A screening bucket characterized by a rear portion, and a front portion supported for pivotal displacement toward and away from the rear portion, a pair of hydraulic slave cylinders connected to the front portion for displacing it relative to the rear portion for establishing therebetween a closeable discharge opening, a deployable flexible screen for forming a perforated occlusion for the discharge opening comprising a web formed of a plurality of links defining a myriad of discharge openings through which contents of less than a selected screen size is discharged from the bucket, and a power driven reel for alternately taking-up and paying-out the web as the front portion of the bucket is displaced relative to the rear portion thereof.
1. Field of the Invention
The invention generally relates to buckets for use in the transportation and separation of particalized materials such as sand, gravel, rocks and the like for ultimate discharge into the beds of trucks, trailers and vehicles of a type frequently employed in the hauling of materials of a flowable or fluid and semi-fluid nature.
2. Description of the Prior Art
The prior art, of course, discloses a use of screens in combination with earth moving buckets. For example, see U.S. Pat. Nos. 3,003,265; 3,072,257; 3,765,490; and 3,732,980. However, it should be noted that the patents fail to disclose the use of a flexible screen attached to the rear of a bucket and supported to be deployed across a discharge opening established as the front portion of the bucket is pivotally moved away from the rear portion thereof. Attention is particularly invited to the teachings of the patent to Evers et al U.S. Pat. No. 3,732,980 which discloses a screening bucket having an aft or shell portion, a forward or clamp portion, and a large mesh screen through which material disposed in the bucket must pass before it can be discharged therefrom. The screen is of a width such that its forward sidewalls rest against the bottom plate of the forward portion of the bucket when the bucket is open to form a material discharge gap located between the two bucket portions. Upon closing of the bucket the forward end of the screen slides along the bottom plate as the bucket is closed. While such a combination may serve satisfactorily for certain purposes, it is noted that the patented bucket lacks a degree of simplicity and practicality normally desired by operators and maintenance personnel associated with the operation and maintenance of earth moving equipment and the like.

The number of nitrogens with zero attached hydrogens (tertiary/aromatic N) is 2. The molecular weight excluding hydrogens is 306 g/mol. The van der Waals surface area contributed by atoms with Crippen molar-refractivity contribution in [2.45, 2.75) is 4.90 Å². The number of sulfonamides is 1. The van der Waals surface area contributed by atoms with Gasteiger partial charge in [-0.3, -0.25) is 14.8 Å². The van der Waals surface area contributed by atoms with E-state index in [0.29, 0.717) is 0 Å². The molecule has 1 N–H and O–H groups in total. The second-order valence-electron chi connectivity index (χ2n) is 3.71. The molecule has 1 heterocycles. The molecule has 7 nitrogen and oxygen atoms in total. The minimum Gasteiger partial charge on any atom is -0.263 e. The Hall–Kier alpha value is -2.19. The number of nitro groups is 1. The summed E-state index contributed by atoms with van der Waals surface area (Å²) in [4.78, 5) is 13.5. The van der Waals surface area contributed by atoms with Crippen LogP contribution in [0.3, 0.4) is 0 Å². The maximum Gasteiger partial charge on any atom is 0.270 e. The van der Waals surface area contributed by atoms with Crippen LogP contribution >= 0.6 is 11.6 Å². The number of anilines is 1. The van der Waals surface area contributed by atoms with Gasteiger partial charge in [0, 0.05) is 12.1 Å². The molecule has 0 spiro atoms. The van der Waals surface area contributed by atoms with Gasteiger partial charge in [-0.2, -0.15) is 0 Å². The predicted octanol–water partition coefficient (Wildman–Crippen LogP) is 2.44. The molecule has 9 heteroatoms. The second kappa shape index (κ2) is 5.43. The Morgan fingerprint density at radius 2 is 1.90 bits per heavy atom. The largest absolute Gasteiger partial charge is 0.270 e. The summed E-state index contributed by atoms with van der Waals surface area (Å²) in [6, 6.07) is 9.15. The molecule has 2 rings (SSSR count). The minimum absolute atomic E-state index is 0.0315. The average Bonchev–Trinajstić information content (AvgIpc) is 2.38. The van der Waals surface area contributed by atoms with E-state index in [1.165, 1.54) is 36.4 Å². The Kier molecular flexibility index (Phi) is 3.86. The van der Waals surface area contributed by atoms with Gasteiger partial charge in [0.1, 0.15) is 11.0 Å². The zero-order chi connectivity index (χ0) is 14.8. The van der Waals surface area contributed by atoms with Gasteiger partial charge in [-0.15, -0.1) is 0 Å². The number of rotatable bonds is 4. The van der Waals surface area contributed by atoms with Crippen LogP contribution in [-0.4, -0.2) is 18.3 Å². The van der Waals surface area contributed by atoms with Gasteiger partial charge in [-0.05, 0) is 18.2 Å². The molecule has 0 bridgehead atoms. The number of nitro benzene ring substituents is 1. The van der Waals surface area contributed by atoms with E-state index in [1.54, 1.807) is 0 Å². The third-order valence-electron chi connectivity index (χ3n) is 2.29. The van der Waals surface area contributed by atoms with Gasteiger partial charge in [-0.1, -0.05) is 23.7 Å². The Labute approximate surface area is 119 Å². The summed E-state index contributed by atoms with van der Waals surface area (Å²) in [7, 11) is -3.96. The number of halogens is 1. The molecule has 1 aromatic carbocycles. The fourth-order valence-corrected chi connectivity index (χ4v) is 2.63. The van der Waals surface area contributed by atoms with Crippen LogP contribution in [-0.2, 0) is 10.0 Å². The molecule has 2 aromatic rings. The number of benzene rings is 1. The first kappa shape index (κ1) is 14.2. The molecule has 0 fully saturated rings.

It is, therefore, the general purpose of the instant invention to provide an improved screening bucket for a front loader which is simple, practical, and economic to manufacture, employ and maintain.OBJECTS AND SUMMARY OF THE INVENTION